Seeking Serious Piano Teacher for 7yo Prodigy/Savant

I'm looking for a new piano teacher for my nearly 7 year old daughter. She has been playing for 3 years already and has perfect pitch. Reading has been a struggle under her current teacher and we had to involve a music therapist to get the reading up to par. Does anyone know of a teacher that has perfect pitch themselves and is open to using different teaching methods based on the students' learning style, strengths and weaknesses? The music therapist is using Alfred books. I've gone through the archives and have contacted a few teachers, but perfect pitch isn't always advertised. 

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Suzuki method uses recordings and books of music, so the child can both learn to play somewhat by ear and somewhat by reading.  Piano is a percussive instrument, so unlike strings or singing, good intonation is not necessary.  If you hit the key, it will play the right note.  I have known 2 musical prodigies in my life, one became a member of a professional string quartet, but is not famous.  The other one stopped playing, and I do not think she even plays for fun anymore.

My first reaction to your post is that you do not need a teacher with perfect pitch to teach a child with perfect pitch. None of my teachers had perfect pitch, and they were graduates of Juilliard and Moscow. Perfect pitch does not correlate with musicality, as there are plenty of world class musicians that have an amazing relative pitch, which is truly what is necessary for musicality and also even more necessary when you play in ensemble, as perfect pitch can then become a curse. However, the point is not to argue whether perfect pitch makes a musician. I think you are asking about teaching methods, and I would venture to say that the real underlying issue is that because playing by ear comes so naturally for your daughter, there may be less motivation/desire/necessity to learn how to read music. This is because your daughter must pick up things very quickly, which is absolutely wonderful and quite a natural gift. Ask yourself - do you want your daughter to learn how to read music? If so, then find a teacher who is creative with getting kids to learn how to read the musical staff - that teacher does not need to have perfect pitch themselves, but can have had much success with teaching struggling students how to read. Maybe you need a combination of teachers - like a music reading tutor and a piano teacher, with the latter teaching your daughter the mechanics of the piano and essentials of musicality, while the music tutor helps supplement with more practice at reading. Or else, you could also think about composition teachers. She would not be too young to start learning how to compose, and you'd have to find the right one who could teach children composition. Children are naturally creative, it just takes a teacher to know how to guide that inclination. Hope that might generate some ideas for you.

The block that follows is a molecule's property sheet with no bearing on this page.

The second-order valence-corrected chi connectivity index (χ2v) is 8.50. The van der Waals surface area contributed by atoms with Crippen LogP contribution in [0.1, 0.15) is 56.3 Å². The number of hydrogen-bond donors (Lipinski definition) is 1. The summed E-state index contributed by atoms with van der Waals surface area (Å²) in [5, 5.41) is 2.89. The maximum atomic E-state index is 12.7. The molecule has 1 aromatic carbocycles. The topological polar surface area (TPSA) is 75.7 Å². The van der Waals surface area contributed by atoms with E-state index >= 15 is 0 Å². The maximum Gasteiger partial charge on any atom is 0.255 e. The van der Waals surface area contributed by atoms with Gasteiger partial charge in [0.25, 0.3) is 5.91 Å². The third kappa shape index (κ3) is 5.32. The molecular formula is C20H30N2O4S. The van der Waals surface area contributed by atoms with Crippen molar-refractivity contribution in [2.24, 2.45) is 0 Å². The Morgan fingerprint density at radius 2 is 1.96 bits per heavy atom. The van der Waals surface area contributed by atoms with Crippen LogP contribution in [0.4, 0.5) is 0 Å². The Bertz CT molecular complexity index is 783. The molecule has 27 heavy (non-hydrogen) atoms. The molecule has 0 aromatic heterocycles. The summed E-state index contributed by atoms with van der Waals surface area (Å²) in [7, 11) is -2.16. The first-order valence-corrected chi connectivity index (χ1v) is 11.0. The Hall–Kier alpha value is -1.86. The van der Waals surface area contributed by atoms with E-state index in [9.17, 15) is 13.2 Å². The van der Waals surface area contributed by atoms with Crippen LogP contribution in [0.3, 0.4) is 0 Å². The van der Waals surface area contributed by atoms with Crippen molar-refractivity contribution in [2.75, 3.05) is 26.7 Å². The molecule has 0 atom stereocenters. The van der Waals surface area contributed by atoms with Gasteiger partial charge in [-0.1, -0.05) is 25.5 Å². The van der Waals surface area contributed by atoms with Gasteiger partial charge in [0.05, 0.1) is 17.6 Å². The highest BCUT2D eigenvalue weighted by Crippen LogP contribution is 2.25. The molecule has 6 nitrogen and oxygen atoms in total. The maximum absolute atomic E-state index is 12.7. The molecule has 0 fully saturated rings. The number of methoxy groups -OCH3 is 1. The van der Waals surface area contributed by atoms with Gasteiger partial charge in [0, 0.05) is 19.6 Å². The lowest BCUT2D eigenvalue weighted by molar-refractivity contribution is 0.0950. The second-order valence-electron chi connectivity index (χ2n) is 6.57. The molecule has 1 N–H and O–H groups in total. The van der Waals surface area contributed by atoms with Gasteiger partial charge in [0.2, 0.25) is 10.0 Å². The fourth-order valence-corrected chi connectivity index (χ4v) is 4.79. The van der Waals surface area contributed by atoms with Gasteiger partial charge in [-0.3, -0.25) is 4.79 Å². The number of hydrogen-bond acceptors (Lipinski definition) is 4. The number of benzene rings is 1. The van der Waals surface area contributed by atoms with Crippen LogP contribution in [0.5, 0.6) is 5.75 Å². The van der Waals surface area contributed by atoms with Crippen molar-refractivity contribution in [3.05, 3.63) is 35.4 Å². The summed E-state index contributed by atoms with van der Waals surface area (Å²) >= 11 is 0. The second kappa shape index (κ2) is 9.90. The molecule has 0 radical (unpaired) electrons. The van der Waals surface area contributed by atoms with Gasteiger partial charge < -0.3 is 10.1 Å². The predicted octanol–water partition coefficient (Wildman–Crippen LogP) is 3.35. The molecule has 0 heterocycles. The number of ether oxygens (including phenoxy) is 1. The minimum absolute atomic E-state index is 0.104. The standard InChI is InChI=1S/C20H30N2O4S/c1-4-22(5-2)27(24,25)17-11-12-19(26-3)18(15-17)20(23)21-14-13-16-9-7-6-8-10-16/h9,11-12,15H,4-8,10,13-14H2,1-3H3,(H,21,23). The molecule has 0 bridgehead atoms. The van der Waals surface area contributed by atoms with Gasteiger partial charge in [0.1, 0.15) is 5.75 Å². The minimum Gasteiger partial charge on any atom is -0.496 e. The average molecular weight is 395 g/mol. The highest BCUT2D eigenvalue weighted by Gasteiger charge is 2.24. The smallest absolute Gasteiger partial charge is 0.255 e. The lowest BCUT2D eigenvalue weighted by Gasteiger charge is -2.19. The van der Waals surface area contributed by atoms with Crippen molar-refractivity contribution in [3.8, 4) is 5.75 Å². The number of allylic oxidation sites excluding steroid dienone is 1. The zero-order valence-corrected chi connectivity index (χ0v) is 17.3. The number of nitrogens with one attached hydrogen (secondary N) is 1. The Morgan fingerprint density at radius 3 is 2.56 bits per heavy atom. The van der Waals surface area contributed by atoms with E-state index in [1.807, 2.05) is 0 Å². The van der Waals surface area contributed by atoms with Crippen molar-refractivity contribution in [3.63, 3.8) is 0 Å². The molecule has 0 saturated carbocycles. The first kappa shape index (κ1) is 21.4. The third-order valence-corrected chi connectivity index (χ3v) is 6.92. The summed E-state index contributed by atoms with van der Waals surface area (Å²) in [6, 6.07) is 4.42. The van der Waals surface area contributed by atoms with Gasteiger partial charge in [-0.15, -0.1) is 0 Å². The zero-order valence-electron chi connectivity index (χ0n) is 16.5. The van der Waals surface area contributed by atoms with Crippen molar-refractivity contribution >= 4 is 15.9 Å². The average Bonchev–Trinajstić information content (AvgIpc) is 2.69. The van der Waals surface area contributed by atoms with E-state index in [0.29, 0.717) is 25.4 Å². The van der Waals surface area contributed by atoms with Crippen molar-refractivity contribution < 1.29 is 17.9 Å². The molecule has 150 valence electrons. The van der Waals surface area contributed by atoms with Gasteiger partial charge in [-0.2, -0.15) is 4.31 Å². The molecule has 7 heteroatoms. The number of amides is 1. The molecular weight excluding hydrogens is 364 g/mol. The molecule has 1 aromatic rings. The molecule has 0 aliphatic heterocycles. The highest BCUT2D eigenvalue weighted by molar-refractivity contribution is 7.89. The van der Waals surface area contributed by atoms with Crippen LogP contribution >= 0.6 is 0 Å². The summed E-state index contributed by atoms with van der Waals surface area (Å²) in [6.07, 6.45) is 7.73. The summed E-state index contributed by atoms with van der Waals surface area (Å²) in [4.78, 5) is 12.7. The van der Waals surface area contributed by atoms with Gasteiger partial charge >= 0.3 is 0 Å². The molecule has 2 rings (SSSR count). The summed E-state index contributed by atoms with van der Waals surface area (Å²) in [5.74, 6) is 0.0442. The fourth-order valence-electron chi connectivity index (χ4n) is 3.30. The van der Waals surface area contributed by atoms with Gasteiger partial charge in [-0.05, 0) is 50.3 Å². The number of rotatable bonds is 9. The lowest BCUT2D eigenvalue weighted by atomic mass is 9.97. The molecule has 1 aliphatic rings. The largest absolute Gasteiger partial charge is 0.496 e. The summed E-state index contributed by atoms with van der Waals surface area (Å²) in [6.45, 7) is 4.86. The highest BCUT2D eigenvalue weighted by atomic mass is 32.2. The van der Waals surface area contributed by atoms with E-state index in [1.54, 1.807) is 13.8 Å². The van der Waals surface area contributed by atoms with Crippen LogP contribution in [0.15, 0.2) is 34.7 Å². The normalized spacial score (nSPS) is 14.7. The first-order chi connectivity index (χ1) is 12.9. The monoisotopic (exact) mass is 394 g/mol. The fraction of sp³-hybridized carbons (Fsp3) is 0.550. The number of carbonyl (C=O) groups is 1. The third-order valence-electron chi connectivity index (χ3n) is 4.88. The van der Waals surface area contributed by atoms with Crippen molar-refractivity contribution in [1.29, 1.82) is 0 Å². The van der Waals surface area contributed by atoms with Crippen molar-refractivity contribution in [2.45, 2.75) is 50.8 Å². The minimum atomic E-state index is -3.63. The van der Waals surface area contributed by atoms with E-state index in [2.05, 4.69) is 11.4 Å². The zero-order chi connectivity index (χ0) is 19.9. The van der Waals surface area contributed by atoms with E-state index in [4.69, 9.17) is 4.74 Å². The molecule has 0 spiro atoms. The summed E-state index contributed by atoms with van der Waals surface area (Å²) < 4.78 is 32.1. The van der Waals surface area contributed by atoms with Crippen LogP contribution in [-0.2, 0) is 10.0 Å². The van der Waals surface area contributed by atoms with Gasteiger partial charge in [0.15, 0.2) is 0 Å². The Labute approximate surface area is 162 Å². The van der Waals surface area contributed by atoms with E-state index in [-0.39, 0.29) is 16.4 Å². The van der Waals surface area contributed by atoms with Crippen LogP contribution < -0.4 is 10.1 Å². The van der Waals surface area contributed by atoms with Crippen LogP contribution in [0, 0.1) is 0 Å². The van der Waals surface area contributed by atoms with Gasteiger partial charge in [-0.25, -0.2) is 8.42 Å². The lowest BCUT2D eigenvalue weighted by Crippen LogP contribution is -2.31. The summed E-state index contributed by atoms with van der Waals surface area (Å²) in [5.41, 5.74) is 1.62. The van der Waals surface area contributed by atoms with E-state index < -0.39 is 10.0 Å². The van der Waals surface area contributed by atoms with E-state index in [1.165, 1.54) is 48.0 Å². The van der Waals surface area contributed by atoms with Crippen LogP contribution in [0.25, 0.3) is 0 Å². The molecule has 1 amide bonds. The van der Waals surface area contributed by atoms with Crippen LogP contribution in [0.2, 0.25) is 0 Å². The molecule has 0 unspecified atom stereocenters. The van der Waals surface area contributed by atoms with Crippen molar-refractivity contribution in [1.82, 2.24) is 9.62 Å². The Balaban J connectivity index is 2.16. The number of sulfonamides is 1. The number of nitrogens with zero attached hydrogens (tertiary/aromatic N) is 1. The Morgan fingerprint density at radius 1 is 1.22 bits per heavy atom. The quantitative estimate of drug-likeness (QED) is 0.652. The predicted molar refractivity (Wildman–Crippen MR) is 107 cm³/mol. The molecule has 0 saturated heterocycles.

We started out with Suzuki method and found it to be a bit of a curse because she already had perfect pitch, Suzuki just made the resistance to reading music worse, so that is not a road we want to go down again. We then switched to a traditional teacher who used Faber books and kept the Suzuki song book for more difficult pieces. This teacher did not understand the struggles of someone with perfect pitch. She always talked over my daughter’s playing, interrupted her, insisted on a metronome at times even thought it was horribly distracting, wrote all over her sheet music to the point it was no longer legible (for a child who struggles to use her eyes over her ears). She didn’t get it. So yes, I’m looking for someone that is versatile and sensitive to the struggles of having perfect pitch, uses more effective learning strategies, is conscience of making noises while she’s playing, and still is able to bridge her playing abilities with her reading abilities.